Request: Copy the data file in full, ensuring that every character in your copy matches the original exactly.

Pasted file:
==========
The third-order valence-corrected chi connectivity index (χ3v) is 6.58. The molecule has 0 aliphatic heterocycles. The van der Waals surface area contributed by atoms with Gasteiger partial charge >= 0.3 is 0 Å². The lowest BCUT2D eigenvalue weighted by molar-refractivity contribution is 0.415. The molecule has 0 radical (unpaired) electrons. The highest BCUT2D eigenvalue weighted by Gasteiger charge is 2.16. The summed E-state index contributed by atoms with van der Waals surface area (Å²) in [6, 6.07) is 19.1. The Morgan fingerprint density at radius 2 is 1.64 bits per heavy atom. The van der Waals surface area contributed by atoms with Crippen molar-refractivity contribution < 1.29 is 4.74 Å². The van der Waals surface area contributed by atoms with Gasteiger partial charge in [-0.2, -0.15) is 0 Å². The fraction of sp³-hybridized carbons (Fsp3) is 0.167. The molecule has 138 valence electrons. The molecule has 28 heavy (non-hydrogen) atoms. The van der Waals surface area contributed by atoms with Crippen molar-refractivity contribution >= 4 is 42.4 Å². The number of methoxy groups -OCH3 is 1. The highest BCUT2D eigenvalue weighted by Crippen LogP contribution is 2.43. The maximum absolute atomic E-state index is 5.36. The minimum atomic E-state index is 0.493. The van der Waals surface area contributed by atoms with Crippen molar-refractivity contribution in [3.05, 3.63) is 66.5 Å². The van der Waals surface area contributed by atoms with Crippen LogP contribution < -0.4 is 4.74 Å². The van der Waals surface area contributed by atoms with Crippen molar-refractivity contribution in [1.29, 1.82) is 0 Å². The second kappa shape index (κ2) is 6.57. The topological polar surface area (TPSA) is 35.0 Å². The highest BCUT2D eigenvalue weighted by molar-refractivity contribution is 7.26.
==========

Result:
The third-order valence-corrected chi connectivity index (χ3v) is 6.58. The molecule has 0 aliphatic heterocycles. The van der Waals surface area contributed by atoms with Gasteiger partial charge >= 0.3 is 0 Å². The lowest BCUT2D eigenvalue weighted by molar-refractivity contribution is 0.415. The molecule has 0 radical (unpaired) electrons. The highest BCUT2D eigenvalue weighted by Gasteiger charge is 2.16. The summed E-state index contributed by atoms with van der Waals surface area (Å²) in [6, 6.07) is 19.1. The Morgan fingerprint density at radius 2 is 1.64 bits per heavy atom. The van der Waals surface area contributed by atoms with Crippen molar-refractivity contribution < 1.29 is 4.74 Å². The van der Waals surface area contributed by atoms with Gasteiger partial charge in [-0.2, -0.15) is 0 Å². The fraction of sp³-hybridized carbons (Fsp3) is 0.167. The molecule has 138 valence electrons. The molecule has 28 heavy (non-hydrogen) atoms. The van der Waals surface area contributed by atoms with Crippen molar-refractivity contribution >= 4 is 42.4 Å². The number of methoxy groups -OCH3 is 1. The highest BCUT2D eigenvalue weighted by Crippen LogP contribution is 2.43. The maximum absolute atomic E-state index is 5.36. The minimum atomic E-state index is 0.493. The van der Waals surface area contributed by atoms with Crippen molar-refractivity contribution in [3.05, 3.63) is 66.5 Å². The van der Waals surface area contributed by atoms with Crippen LogP contribution < -0.4 is 4.74 Å². The van der Waals surface area contributed by atoms with Crippen molar-refractivity contribution in [1.29, 1.82) is 0 Å². The second kappa shape index (κ2) is 6.57. The topological polar surface area (TPSA) is 35.0 Å². The highest BCUT2D eigenvalue weighted by molar-refractivity contribution is 7.26.